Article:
DIRECTOR: Joseph Kosinski
CAST: Josh Brolin, Miles Teller, Jennifer Connolly, Jeff Bridges, Andie MacDowell, Rachel Singer, Natalie Hall, James Badge Dale, Taylor Kitsch, Geoff Stults, Alex Russell, Thad Luckinbill, Ben Hardy, Scott Haze, Jake Picking, Scott Foxx, Dylan Kenin, Ryan Busch, Kenny Miller, Ryan Jason Cook, Brandon Bunch, Matthew Van Wettering, Michael McNulty, Nicholas Jenks, Sam Quinn
RUNNING TIME: 133 mins
BASICALLY…: A group of elite firefighters quickly rise to great status, up until a fateful mission in Yarnell, Arizona…
NOW FOR THE REVIEW…
In late June 2013, a gigantic wildfire in the wilderness of Yarnell, Arizona claimed the lives of nineteen brave firefighters, who dedicated themselves to protecting local citizens from its powerful blaze at their own cost. It’s a powerful real-life story of heroism and sacrifice, not to mention game material for a movie to be made out of for the Lone Survivor and Deepwater Horizon crowd – helped by the fact that producer Lorenzo di Bonaventura, who helped make those other films, is also on board for this one – but while there are definitely positives to director Joseph Kosinski’s Only The Brave, there are more than one hindrances that prevent it from being the powerhouse film that it really could have been, and instead has to settle for being a fairly decent tribute to the fallen.
The film isn’t so much about the Yarnell fire itself, but more about how the group of firefighters came to be the heroes they are remembered as being; Josh Brolin’s Eric Marsh is their leader, and he spends the first half of the film attempting to work his team towards a “hotshot” status, which means that they would be fully certified to tackle some of the biggest and most dangerous wildfires across the state. One of his new recruits is Brendan McDonough (Miles Teller), a junkie who vows to get his life back on track when he learns his ex-girlfriend is pregnant with his baby, and he quickly becomes integrated into the team, who soon enough earn their name of the Granite Mountain Hotshots. Things seem to be going well for everyone (or at least, they appear to be), up until that fateful day in Yarnell, Arizona.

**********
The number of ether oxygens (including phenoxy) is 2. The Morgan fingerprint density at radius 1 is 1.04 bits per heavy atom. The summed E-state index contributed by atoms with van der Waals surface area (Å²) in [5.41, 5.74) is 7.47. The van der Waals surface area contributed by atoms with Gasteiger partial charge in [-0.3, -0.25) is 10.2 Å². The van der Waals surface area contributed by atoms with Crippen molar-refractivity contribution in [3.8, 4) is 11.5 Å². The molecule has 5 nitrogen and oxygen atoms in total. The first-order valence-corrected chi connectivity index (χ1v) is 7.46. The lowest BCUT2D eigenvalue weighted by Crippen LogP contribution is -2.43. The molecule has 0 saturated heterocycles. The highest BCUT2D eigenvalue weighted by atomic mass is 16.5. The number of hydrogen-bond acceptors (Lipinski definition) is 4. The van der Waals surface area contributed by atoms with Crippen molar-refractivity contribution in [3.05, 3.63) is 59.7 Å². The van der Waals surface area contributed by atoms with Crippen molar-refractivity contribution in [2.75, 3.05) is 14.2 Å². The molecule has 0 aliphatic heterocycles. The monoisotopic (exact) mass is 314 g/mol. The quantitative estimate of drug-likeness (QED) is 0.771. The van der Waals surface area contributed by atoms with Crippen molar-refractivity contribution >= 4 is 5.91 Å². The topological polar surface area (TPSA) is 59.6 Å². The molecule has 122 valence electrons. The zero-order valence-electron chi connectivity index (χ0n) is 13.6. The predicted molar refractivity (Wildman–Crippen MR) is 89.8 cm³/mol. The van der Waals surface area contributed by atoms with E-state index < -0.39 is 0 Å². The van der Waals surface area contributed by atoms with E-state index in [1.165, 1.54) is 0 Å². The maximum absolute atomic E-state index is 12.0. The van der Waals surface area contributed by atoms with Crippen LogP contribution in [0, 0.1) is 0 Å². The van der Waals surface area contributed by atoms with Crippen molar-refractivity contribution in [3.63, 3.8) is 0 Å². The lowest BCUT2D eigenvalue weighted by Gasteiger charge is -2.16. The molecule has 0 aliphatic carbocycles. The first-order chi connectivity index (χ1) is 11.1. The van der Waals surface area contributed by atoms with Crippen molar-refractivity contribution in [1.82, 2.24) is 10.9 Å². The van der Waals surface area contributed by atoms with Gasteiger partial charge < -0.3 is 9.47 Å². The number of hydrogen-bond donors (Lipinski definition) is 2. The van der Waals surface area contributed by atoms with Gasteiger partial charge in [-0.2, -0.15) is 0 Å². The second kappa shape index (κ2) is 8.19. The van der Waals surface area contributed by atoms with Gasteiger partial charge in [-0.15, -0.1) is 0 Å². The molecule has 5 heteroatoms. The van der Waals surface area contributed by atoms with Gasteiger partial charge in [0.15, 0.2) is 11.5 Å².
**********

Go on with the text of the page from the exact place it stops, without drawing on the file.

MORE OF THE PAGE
If it sounds like I’ve just given away the majority of the plot, that’s because I have; one of the problems with this film is how there isn’t a solid enough narrative to keep it all stuck together, and it strives so hard for drama in places that it really doesn’t feel legitimate. Your mind may tend to wander more than a few times, especially in scenes where nothing of particular importance or dramatic interest is going on, and because there isn’t a whole lot else to latch onto, specifically in the first half, it can feel like a slog to get through. Its bloated running time of just over two hours sadly ensures that there are many parts of the film that feel like this; Jennifer Connolly, who plays Brolin’s wife Amanda, has a sub-plot where she’s tending to an abused horse that goes absolutely nowhere, while a majority of the firefighters are portrayed as such douchebags sometimes that it is borderline disrespectful to the memories of the real-life fallen (granted, it’s probable they were like this in real life, but even still you should probably portray people that were killed in action with a bit more respect and decency). I personally found it hard at times to even care about what was going on, which for something that’s meant to highlight a tragic loss of life is not really a good thing, and often I would lose interest because it tended to be rather dull.
But preventing it from falling completely into obscurity is the acting, which is top notch from everyone in the main ensemble cast. You’ve got actors like Josh Brolin and Miles Teller carrying their scenes with great ease, and then there are those that shine in slightly smaller roles like Jeff Bridges as a confidante of Brolin’s (and looking like he literally just strolled in from the set of Hell or High Water), as well as James Badge Dale and Taylor Kitsch as a couple of the other firefighters. These are a really strong group of actors that can take even the dullest material and bring it to life in some way shape or form, and they absolutely elevate an otherwise lacking script – aside from the third act of the film, which is where the film becomes legitimately heartbreaking and powerfully told – to something that’s perfectly serviceable, but not exactly essential, viewing.
Part of me wishes that it could have been a better movie, especially seeing as it’s telling the story of real people who lost their lives in action, but the one that we got has its heavy set of flaws but not nearly enough to say outright that it’s not worth watching at all. It depends what you’re in the mood for; if you want something that will move you as well as have you gripped all the way through, you may be better off with a film like Deepwater Horizon, but if for whatever reason that film’s unavailable then this is a fine alternative.
SO, TO SUM UP…
Only The Brave manages to just about do its tragic real-life story justice thanks to the strong efforts of its actors, though it lacks a solid substance for it to pass as an entertaining movie in and of itself.